back to syllabus
This is a "take-home" exam. Answer EITHER number 1 or number 2 in a typed essay.
Both questions requires that you think about ideas and examples from the lectures, the Coffin textbook, the Brophy reader, and the Wessley study guide (documents).
Be sure that you understand exactly what the question is asking. Then review your notes on the lectures and on the readings to organize an answer for that question.
Your essay must have:
1) An introduction that tells the reader what you are writing about and what your main point (thesis) will be.
2) Several clearly organized paragraphs in the body of the essay that prove your main point. Each body paragraph must be devoted to explaining a single issue or idea in detail. Each body paragraph must have specific evidence or examples. In each paragraph, you must explain how the specific evidence and examples are connected to (demonstrate/ illustrate) the main idea you are explaining in that paragraph.
3) A conclusion that sums up your main point (thesis).
Your essay must be at least 4 pages long but no longer than 6 pages, not counting endnotes.
must be double spaced, with 1-inch margins, in 12 pt. font. New
paragraphs must be indented by no more than 6 spaces. Do not "double skip" lines
must be double spaced, with 1-inch margins, in 12 pt. font. New paragraphs must be indented by no more than 6 spaces. Do not "double skip" lines between paragraphs.
Correctly put all quoted material in quotation marks. Be sure to read the linked directions on the difference between quoting, paraphrasing, summarizing, and plagiarism.
Provide correct endnotes for all quoted or paraphrased evidence. Be sure to read the linked directions on using endnotes, and pay special attention to the section on "documents and essays that are reprinted in a book."
1. This question has two parts: A) What basic ideas from the Scientific Revolution about how one can understand nature influenced the ideas of the Enlightenment? B) How did Enlightenment thinkers use these principles to criticize Absolutism, Mercantilism, and organized religion?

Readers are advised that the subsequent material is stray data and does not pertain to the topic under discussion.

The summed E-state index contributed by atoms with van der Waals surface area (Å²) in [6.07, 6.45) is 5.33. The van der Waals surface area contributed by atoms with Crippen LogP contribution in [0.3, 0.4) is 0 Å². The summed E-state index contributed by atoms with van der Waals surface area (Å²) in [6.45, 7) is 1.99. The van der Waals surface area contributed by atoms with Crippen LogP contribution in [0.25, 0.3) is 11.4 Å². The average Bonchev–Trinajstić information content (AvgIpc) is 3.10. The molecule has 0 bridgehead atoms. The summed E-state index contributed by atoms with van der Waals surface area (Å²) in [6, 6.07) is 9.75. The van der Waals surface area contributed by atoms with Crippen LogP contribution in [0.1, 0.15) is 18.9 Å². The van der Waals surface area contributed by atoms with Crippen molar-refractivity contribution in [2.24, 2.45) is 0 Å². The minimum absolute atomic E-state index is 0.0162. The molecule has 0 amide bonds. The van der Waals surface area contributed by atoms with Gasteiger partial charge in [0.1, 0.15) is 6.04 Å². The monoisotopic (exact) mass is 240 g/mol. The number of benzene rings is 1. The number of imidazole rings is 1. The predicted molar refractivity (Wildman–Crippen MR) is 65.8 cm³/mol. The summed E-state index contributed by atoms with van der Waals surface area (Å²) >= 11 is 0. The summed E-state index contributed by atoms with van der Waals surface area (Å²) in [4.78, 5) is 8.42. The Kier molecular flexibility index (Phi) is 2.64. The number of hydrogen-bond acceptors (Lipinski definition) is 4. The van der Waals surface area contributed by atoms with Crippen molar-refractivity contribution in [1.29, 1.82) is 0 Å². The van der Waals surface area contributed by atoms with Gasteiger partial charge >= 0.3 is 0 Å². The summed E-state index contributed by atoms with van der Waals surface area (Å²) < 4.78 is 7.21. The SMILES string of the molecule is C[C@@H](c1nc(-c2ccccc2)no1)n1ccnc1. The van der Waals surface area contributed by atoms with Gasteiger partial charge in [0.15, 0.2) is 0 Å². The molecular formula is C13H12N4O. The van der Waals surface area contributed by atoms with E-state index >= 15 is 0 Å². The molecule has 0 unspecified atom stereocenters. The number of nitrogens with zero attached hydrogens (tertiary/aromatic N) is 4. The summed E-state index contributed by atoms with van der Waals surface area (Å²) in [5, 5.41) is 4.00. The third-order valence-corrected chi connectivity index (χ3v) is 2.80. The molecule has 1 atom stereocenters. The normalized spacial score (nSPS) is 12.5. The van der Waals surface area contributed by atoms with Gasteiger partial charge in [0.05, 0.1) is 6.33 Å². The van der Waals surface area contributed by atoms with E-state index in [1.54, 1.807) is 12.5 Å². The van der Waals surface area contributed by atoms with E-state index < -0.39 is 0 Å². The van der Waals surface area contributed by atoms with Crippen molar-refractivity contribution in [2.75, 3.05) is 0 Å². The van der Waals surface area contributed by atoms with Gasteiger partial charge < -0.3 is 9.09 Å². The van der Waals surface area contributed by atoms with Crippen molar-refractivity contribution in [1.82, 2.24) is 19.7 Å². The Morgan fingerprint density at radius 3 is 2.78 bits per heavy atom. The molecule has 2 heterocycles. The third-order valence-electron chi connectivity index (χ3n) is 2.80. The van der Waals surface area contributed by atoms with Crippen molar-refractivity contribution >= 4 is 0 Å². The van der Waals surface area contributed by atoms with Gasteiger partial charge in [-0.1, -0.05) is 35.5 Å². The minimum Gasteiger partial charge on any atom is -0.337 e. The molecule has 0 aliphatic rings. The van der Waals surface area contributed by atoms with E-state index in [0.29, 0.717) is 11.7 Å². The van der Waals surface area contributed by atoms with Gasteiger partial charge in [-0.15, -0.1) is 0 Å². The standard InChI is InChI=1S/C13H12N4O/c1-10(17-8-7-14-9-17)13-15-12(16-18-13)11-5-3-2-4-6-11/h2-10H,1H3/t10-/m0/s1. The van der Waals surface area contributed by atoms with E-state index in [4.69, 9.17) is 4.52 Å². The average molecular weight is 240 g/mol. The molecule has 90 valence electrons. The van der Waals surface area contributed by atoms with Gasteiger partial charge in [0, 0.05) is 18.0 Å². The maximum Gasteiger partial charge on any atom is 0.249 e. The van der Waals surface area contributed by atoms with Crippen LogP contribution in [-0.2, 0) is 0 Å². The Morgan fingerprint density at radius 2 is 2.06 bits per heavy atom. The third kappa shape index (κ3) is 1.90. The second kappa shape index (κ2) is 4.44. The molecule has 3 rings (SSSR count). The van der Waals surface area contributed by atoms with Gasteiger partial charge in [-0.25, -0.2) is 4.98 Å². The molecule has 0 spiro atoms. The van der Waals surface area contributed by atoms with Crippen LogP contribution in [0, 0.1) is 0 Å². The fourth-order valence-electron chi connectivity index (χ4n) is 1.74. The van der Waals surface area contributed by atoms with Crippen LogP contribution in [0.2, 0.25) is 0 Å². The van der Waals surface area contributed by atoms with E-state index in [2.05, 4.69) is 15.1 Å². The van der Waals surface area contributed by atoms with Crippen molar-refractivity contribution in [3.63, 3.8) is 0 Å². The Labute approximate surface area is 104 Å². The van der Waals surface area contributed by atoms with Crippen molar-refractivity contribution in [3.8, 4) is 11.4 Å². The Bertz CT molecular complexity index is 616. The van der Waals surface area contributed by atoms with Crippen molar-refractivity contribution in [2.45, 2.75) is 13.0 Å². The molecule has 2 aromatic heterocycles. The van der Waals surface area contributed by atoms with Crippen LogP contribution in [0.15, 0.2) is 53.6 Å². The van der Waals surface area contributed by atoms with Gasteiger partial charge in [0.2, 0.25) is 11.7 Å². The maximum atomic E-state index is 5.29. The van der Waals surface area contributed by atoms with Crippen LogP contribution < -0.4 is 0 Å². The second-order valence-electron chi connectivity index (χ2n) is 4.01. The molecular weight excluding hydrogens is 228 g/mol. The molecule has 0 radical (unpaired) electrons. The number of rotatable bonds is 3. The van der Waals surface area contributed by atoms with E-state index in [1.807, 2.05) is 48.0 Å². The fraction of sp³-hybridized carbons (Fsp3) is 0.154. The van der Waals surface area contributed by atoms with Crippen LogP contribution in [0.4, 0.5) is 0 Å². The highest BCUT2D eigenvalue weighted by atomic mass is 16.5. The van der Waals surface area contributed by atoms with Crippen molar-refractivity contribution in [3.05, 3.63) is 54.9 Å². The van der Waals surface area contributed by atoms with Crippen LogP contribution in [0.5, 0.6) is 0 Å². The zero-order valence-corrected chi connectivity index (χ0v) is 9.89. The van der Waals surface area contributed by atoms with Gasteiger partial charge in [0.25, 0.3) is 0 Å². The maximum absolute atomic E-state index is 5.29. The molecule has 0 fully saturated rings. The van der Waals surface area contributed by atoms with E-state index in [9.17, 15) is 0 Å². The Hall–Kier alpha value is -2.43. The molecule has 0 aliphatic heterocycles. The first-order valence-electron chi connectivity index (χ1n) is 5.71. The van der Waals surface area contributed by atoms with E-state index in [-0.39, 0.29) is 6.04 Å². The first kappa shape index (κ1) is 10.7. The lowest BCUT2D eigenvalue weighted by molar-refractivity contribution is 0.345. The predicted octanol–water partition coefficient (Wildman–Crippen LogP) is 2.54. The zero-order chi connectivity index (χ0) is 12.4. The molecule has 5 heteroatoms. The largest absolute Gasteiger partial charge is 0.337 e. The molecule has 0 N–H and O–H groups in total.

First, explain the basic principles and methods of the Scientific Revolution and give/explain specific examples.
Second, explain how these principles and methods influenced Enlightenment thinking and give/explain specific examples.
Third, give/explain specific examples of how Enlightenment thinkers used a "scientific approach" to criticize Absolutism, organized religion, and Mercantilism (that means that you must understand the main ideas of Absolutism and Mercantilism, too!).
In preparing your essay, consider evidence from the textbook, the lecture notes, and these documents:
From Brophy: Galileo Galilei, The Starry Messenger and The Assayer; Descartes, Discourse on Method and Meditations on First Philosophy; Newton, Mathematical Principles of Natural Philosophy; Locke, Two Treatise on Government; Locke, An Essay Concerning Human Understanding; Voltaire, Letters Concerning the English Nation; Baron de La Brede et de Montesquieu, The Spirit of the Laws; Kant, What is Enlightenment?; Smith, The Wealth of Nations
From Wessley: Descartes, Discourse on Method; Bacon, Novum Organum; Voltaire, The Philosophical Dictionary; Paine, Deism; The Encyclopedia, Man as the Reference Point.
2. This question has two parts: A) In what ways did Enlightenment thinking about the relationship between government and citizen influence the definition of citizens’ rights (who had rights, what kind of rights, would rights have to sacrificed for security, etc.) at the beginning of the French Revolution in 1789; B) As the revolution developed between 1789 and 1799, how did the definition of citizens' rights change and why?
First, explain how the key Enlightenment thinkers defined the proper relationship between government and citizens and how they understood the concept citizens rights and give/explain specific examples.
Second, explain and give examples how the rights of citizens were defined and understood in the first phase of the French Revolution (in 1789) and be sure to explain how these ideas were linked to ideas from the Enlightenment.
Third, explain and give examples of how and why definitions of citizens rights changed from the first phase of the revolution (1789-1791), to the Jacobin phase of the revolution (1792-94), and then again in the Thermidorian phase of the revolution (1794-99).
In preparing your essay, consider evidence from the textbook, the lectures,
and these documents:
From Brophy: Locke, Two Treatise on Government; Baron de La Brede et de Montesquieu, The Spirit of the Laws; Smith, The Wealth of Nations (from ch.21); Abbé Emmanuel Sieyes, What is the Third Estate?; National Assembly, The Tennis Court Oath; National Assembly, Declaration of the Rights of Man and Citizen; National Convention, Levée en Masse Edict; National Convention, The Law of Suspects; Opposing Views of the Revolution: Edmund Burke and Thomas Paine.
From Wessley: Rousseau, The Social
From Wessley: Rousseau, The Social Contract.
back to syllabus